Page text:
Externalizing behaviour 4.9 (3.9) 5.5 (3.9) 5.8 (4.1) 5.1 (3.9) 6.5 (4.4) 5.9 (4.2) 5.2 (4.1) 
    Internalizing behaviour 4.1 (3.0) 4.3 (3.0) 4.6 (3.1) 4.2 (3.0) 4.7 (3.2) 4.6 (3.1) 5.3 (3.4) 
    Prosocial behaviour 7.5 (2.2) 7.4 (2.2) 7.2 (2.3) 7.5 (2.2) 7.2 (2.3) 7.3 (2.3) 7.2 (2.6) 

Associations with paternal alcohol consumption

Figure 1 shows crude and potential confounder-adjusted associations for full-scale IQ and teacher SDQ scores. After adjusting for confounding factors, children whose fathers were at least weekly moderate or heavy drinkers had lower full-scale IQ scores by 1.6 (95% CI −2.5, −0.9) and 2.5 (95% CI −3.4, −1.6) points, respectively, compared with those whose fathers were infrequent or light drinkers. Adjustment for confounders approximately halved the crude associations; parental socio-economic characteristics were responsible for ∼30% of the attenuation. Similar patterns were observed for verbal and performance IQ (data not shown).

Figure 1

Crude (cluster-adjusted) and fully adjusted associations between paternal drinking and child IQ and behaviour problems. (a) Full-scale IQ. (b) Total difficulties. (c) Externalizing behaviours. (d) Internalizing behaviours. (e) Prosocial behaviour

Figure 1

Crude (cluster-adjusted) and fully adjusted associations between paternal drinking and child IQ and behaviour problems. (a) Full-scale IQ. (b) Total difficulties. (c) Externalizing behaviours. (d) Internalizing behaviours. (e) Prosocial behaviour

For child behaviour scores, frequent paternal drinking was associated with increased scores in total difficulties (0.9, 95% CI 0.5, 1.4 for heavy drinking; 0.5, 95% CI 0.1, 0.8 for moderate drinking) and externalizing behaviours (0.8, 95% CI 0.5, 1.1 for heavy drinking; 0.4, 95% CI 0.1, 0.6 for moderate drinking) but not with internalizing behaviours after adjusting for confounders. For prosocial behaviour, only children of at least weekly heavy-drinking fathers had lower scores (−0.2, 95% CI −0.4, −0.1).

Associations with family transition

Figure 2 shows crude and adjusted associations of family transition with full-scale IQ and teacher SDQ scores. Different patterns of association emerged for IQ and behaviour scores. Only children who transitioned to stepfamilies had lower full-scale IQ scores (−1.3, 95% CI −2.4, −0.2 compared with those from stable, two-parent families) after adjusting for confounders. Children from stepfamilies had lower performance IQ (−1.6, 95% CI −2.7, −0.5) but their verbal IQ scores were not significantly different from those of stable two-parent families (−0.7, 95% CI −1.8, 0.4) after adjusting for confounders. No differences in full-scale IQ were observed for children who experienced a transition into a single-parent family from an intact family (0.1, 95% CI −0.6, 0.8), nor in children from stable single-parent families (0.1, 95% CI −3.3, 3.5) compared with those from intact families.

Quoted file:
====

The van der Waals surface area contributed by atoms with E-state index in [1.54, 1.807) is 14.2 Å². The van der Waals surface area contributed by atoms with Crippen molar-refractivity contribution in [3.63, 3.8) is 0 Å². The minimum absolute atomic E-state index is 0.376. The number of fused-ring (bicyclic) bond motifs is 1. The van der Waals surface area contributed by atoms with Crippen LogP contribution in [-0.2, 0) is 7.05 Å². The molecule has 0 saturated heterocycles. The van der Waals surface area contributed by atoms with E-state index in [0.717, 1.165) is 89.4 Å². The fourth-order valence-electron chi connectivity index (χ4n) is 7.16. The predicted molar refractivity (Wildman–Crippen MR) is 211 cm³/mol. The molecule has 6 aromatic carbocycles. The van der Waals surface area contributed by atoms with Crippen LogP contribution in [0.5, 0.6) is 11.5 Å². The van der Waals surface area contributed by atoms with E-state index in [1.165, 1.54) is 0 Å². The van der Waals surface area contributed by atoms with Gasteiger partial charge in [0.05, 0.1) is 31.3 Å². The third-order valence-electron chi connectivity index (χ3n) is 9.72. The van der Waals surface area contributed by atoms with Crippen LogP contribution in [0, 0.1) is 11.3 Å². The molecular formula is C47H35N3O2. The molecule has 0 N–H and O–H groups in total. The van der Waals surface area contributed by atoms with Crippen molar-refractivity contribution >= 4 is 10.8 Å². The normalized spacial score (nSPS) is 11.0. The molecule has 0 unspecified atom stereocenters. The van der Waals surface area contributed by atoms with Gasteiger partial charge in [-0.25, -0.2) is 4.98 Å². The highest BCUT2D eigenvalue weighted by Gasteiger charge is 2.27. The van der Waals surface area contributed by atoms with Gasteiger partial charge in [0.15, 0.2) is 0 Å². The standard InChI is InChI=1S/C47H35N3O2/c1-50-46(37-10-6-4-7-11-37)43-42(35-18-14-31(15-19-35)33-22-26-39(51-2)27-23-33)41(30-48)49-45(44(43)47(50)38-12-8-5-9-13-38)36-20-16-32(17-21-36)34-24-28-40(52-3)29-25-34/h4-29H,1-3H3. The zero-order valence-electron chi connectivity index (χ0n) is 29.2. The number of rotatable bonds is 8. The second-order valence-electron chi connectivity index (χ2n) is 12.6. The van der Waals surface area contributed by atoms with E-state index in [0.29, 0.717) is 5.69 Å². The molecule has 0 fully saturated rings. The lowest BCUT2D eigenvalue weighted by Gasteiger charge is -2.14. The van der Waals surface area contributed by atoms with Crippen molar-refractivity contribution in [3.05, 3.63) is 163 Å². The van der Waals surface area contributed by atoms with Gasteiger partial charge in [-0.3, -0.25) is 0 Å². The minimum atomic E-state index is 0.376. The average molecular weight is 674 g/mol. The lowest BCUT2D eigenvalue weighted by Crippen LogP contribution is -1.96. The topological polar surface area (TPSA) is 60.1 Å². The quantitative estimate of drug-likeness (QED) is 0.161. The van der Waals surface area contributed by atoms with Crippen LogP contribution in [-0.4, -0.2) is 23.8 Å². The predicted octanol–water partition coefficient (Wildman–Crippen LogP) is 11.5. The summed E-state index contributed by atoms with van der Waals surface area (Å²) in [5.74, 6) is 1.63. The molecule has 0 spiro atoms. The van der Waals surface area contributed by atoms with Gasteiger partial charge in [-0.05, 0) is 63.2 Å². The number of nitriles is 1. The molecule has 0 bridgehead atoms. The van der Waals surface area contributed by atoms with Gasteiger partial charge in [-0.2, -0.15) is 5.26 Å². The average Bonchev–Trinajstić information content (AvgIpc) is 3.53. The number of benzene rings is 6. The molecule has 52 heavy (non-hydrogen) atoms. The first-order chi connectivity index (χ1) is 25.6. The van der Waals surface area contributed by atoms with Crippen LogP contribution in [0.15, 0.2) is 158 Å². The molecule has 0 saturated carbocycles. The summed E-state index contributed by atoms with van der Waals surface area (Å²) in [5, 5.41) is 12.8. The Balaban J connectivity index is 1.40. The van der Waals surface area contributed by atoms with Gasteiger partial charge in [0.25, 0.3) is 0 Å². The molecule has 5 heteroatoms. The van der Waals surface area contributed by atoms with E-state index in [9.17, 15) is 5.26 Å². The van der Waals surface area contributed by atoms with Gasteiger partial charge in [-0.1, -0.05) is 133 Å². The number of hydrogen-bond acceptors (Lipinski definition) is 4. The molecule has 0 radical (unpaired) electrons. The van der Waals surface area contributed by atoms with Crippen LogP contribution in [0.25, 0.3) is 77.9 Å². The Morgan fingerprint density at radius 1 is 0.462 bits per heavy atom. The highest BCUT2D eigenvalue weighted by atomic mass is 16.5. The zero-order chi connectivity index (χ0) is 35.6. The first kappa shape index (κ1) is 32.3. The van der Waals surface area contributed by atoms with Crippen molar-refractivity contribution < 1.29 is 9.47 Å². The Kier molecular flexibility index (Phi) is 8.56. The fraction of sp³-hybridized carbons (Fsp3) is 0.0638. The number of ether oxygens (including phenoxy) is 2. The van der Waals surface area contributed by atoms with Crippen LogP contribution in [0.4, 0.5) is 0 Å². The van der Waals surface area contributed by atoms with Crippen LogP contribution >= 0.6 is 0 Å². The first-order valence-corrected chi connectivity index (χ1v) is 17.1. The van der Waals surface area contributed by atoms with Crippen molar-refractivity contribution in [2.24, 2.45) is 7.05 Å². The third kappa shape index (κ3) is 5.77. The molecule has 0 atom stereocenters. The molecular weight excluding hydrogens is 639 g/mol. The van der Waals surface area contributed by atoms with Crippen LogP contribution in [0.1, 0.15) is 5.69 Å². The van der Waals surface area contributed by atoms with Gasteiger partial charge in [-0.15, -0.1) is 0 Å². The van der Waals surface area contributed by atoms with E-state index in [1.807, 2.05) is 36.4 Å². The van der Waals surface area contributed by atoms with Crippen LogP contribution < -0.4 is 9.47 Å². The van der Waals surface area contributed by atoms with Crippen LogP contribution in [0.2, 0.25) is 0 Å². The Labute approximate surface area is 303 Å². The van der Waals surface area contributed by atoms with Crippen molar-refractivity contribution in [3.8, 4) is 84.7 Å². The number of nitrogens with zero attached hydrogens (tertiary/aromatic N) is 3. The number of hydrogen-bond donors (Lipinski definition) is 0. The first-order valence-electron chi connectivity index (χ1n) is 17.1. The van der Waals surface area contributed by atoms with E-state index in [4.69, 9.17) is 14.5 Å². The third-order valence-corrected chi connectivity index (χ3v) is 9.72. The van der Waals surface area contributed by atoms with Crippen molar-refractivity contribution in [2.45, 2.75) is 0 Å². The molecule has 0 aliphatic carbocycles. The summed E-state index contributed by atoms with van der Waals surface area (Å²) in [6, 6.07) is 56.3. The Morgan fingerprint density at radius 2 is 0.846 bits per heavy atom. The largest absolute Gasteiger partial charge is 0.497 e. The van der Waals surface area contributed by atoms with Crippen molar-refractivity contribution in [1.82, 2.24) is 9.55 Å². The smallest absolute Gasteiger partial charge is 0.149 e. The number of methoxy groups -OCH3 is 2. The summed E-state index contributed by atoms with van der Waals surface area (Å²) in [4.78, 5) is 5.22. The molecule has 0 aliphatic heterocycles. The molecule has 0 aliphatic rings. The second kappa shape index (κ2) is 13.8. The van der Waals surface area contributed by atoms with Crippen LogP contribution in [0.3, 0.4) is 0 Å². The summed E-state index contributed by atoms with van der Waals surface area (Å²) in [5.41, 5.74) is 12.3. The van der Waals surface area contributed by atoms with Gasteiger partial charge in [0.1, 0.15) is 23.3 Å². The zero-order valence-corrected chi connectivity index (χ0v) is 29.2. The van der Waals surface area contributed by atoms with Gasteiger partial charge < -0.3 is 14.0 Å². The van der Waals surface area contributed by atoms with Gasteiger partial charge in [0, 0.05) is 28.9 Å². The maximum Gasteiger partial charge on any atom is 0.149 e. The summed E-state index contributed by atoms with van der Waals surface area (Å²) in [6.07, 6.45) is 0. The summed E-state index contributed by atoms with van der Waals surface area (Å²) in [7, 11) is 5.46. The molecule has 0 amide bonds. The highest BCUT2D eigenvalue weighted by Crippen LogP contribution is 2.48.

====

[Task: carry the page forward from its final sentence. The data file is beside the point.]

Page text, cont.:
Figure 2

Crude (cluster-adjusted) and fully adjusted associations between family transitions and child IQ and behaviour problems. (a) Full-scale IQ. (b) Total difficulties. (c) Externalizing behaviours. (d) Internalizing behaviours

Figure 2

Crude (cluster-adjusted) and fully adjusted associations between family transitions and child IQ and behaviour problems. (a) Full-scale IQ. (b) Total difficulties. (c) Externalizing behaviours. (d) Internalizing behaviours

On the other hand, children with any family transition or living in a stable, single-parent family all exhibited higher behaviour problems. Children from stepfamilies exhibited 1.6 (95% CI 1.1, 2.1) points higher mean total difficulties scores, 1.2 (95% CI 0.8, 1.5) points higher externalizing behaviours, and 0.4 (95% CI 0.2, 0.7) points higher internalizing behaviours. Children who transitioned into a single-parent family also had higher total difficulties (1.1, 95% CI 0.8, 1.4), externalizing behaviours (0.7, 95% CI 0.5, 0.9) and internalizing behaviours (0.4, 95% CI 0.2, 0.5). Children who lived in a stable single-parent family exhibited higher mean scores for total difficulties (2.1, 95% CI 0.5, 3.7) and internalizing behaviours (1.3, 95% CI 0.5, 2.2) but not for externalizing behaviours (0.8, 95% CI −0.3, 1.9). Prosocial behaviour scores were lower (−0.2, 95% CI −0.4, −0.1) among children from stepfamilies and those who transitioned into a single-parent family (−0.2, 95% CI −0.3, −0.1). Parent assessment of prosocial behaviour scores showed no differences across family transition, whereas other behaviour scales showed similar results to the teacher SDQ scores.

Sensitivity analyses

To assess whether the observed associations with paternal drinking were attributable to chronic ‘problem drinking’ that hindered having a job, we repeated our analysis after excluding those without occupation (n = 1596); the results were unchanged. Similar associations were also observed after excluding children accompanied by the father or legal guardian (n = 832) to reduce potential reporting bias or after controlling for residence (east vs west and urban vs rural Belarus). The results were also essentially identical with those of IQ when we used academic performance of the children rated by their teachers as another measure of cognitive ability. Finally, we examined interaction effects between paternal and maternal drinking. Although we observed that IQ or problem behaviour scores were least favourable among children with both parents being frequent, heavier drinkers, the interactions were not statistically significant (all P-values > 0.1). The observed associations did not differ between the intervention and control groups (P-values for interaction all >0.1).